A Conservative victory in the next general election could mean the Equality Bill will never be properly implemented, the minister taking the Bill through Parliament has told Personnel Today.
Solicitor general Vera Baird has voiced concern that although the Bill would be likely to gain Royal Assent in March 2010, the Tories could repeal it when they came to power.
David Cameron’s party voted against the Bill at its second reading in May.
Baird said: “We will get the Bill through parliament unless there is a general election before March, so it will become law. If we were to be not elected again, there is a very serious worry that the Equality Bill wouldn’t be implemented. [The Conservatives] could repeal the legislation.”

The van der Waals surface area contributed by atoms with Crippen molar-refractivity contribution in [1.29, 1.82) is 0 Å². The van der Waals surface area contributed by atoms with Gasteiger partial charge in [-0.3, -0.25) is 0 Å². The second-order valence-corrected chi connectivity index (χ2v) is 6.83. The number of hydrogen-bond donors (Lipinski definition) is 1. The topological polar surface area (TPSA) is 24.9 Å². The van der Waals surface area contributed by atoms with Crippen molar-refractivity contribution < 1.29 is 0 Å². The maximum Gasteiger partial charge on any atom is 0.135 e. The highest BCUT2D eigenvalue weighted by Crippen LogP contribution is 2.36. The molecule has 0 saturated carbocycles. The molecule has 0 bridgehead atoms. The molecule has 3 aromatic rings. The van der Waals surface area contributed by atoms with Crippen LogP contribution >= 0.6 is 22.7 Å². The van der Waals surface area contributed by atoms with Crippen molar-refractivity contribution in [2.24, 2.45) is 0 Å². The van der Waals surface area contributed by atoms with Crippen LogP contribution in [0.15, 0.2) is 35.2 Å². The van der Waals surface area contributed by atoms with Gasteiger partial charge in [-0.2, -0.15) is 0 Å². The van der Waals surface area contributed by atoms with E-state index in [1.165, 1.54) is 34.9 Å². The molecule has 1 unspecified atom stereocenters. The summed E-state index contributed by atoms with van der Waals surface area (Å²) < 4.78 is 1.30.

Janice Shersby, director of policy at the Government Equalities Office, responsible for the Bill, admitted last week that although it would gain Royal Assent next March, some provisions would not be timetabled to come into force until autumn 2010, to give employers time to adjust to the new law.
The Bill reached committee stage earlier this month, with amendments up for debate that include Liberal Democrat equality spokeswoman Lynne Featherstone’s proposal to ban names from CVs, and a clause to force employers to report their gender pay gap from 2013.
Other provisions in the Bill include the ban on secrecy clauses that prevent staff from talking about pay, and using public procurement to promote equality.
The Bill is tabled to be debated in committee stage until 18 June, when, if successful, it will enter report stage for possible further amendments.